Kettle holes - witnesses of the last ice age

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Kettle holes - witnesses of the last ice age

Discover Sörmland Blog
Published by Stefanie Schlosser in Ice Age · 10 February 2022
Tags: iceagekettleholenature
Basic information about the last glacial period can be found in this blogpost.
A characteristic element of the post glacial landscape are the so-called kettle holes, which were formed at the end of the last glacial period.

Active glaciers are in a sense alive because the glacial ice generally is in motion. During the last glaciation of Scandinavia, the entire subcontinent was covered by ice masses of about 2,000 meters thickness. At the end of the last ice age, a little more than 10,000 years ago, the ice began to melt and with it began the retreat of the continental ice sheets towards the north. At the southern end, more or less large blocks of ice broke off during this process, remaining in the open landscape until they’ve finally melted as well.
Such blocks, separated from the active glacier, are called dead ice because they are no longer in motion and remain in place until they've completely melted. Depending on the size of the dead ice block, however, melting can take up to several decades. Meanwhile, sediments, transported by the meltwaters of the retreating glacier, are deposited around and on top of the ice block and may even cover it fully. This slows down the melting process even further. Eventually, the melting of the dead ice block leads to the subsidence of the deposited material and a so-called dead ice hole or kettle hole is formed.

Since dead ice holes are formed by the influence of both glacial ice and meltwater, they are scientifically called glaciofluvial or fluvioglacial landforms. Hereby the terms glacial (created during the last ice age) and fluvial (created by flowing water) are combined.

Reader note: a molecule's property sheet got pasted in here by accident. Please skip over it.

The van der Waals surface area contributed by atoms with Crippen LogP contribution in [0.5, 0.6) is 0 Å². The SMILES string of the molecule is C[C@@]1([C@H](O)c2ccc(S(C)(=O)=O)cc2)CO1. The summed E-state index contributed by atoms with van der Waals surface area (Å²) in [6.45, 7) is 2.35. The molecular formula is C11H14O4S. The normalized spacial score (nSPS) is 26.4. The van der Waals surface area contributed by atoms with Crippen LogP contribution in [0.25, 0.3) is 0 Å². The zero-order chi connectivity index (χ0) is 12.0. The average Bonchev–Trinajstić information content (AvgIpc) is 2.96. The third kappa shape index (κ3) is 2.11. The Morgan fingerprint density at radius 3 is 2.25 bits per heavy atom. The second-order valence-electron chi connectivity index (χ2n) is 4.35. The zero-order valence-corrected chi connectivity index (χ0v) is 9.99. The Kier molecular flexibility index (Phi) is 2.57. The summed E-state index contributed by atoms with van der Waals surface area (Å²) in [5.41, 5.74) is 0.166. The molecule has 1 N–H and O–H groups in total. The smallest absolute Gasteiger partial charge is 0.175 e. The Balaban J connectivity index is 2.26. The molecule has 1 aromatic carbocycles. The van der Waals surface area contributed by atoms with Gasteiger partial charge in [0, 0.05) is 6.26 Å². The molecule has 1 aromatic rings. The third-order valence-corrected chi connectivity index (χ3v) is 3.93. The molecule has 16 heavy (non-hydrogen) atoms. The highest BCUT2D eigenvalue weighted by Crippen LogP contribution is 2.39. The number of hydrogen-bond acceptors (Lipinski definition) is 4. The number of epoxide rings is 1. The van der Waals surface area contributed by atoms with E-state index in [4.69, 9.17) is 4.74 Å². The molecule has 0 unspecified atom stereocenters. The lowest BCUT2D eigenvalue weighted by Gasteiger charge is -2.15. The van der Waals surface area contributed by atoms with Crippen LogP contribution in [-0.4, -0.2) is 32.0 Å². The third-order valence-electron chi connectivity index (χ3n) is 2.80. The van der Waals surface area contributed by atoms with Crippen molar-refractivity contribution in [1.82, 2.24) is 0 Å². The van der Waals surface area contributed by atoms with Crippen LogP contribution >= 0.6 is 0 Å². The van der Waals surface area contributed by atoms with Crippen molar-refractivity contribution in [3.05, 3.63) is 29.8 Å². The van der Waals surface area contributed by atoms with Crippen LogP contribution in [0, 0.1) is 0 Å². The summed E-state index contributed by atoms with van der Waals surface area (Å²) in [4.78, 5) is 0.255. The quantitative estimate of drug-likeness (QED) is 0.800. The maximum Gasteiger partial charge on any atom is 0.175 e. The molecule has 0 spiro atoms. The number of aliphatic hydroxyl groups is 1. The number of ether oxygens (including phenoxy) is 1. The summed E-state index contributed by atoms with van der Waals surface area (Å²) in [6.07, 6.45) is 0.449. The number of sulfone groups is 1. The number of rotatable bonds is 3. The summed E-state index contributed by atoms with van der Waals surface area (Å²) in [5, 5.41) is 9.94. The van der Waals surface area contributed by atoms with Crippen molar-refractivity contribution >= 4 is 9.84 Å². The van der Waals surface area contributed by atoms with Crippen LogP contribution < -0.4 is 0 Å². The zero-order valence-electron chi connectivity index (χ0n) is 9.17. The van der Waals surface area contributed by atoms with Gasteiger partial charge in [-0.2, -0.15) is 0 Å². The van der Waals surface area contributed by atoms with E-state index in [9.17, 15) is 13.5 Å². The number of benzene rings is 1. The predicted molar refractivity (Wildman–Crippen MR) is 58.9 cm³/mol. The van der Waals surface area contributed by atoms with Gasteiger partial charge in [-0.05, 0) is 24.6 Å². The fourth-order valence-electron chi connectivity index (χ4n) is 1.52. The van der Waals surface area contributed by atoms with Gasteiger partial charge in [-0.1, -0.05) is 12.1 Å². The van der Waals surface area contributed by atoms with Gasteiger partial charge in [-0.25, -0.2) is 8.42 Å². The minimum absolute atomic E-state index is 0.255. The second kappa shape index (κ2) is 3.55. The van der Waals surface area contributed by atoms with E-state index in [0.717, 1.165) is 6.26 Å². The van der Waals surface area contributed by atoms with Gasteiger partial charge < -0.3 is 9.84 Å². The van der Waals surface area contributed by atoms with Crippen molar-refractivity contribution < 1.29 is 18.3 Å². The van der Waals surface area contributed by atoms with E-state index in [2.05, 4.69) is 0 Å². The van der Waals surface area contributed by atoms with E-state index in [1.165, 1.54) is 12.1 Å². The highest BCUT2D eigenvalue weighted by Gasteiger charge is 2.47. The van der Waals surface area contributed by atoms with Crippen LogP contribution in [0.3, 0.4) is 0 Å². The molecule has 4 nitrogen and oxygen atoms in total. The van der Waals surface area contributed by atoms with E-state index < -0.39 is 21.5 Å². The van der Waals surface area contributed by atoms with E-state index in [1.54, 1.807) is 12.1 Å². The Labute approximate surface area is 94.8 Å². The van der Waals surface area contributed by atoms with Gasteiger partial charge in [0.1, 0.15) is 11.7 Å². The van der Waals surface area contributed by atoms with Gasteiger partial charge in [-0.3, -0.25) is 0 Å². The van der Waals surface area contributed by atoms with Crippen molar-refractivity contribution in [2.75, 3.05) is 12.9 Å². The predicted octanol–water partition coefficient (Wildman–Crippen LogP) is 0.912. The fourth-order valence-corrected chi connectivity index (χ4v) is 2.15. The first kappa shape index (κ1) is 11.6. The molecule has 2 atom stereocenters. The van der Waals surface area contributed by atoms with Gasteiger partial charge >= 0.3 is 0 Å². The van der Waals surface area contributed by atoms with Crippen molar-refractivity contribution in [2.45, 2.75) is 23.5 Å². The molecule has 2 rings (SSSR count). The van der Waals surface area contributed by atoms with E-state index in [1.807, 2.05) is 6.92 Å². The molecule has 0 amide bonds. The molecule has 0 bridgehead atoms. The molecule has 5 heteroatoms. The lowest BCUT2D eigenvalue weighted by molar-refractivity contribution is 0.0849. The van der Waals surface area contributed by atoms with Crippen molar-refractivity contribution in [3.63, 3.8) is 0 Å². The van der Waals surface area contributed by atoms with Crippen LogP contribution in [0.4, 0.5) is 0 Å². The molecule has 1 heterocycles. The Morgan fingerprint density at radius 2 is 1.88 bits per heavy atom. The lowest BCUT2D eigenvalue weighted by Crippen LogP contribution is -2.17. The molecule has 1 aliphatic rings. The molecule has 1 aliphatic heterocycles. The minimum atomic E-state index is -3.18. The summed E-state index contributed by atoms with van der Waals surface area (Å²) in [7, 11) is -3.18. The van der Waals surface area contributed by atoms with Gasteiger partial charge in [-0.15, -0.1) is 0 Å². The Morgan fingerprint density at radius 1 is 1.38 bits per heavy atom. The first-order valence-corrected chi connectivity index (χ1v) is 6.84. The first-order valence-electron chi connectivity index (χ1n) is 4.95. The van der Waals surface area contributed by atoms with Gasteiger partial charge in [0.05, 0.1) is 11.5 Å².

Today, many kettle holes are water-filled and have thus developed into kettle lakes. In Sörmland, however, there are several dead ice holes that are not filled with water. These are often located in forest areas and it takes attention and the necessary background knowledge to discover them. Here and there, however, you will find an information board that will enlighten even the layman about these geomorphological forms and their origin.

An easily accessible dead ice hole is located along section 15 of the long-distance hiking trail Sörmlandsleden. I offer a 9.5 km guided hiking tour, with Skottvång as the starting point. On this hike, I not only tell about the kettle hole but as well about other directly visible landscape forms and characteristic animal species in the ecosystem of the three Marvikarna lakes, which is a protected nature reserve.

For more information and guided tours, please contact me directly.

(title image: kettle hole; Tiia Monto; CC BY-SA 4.0)

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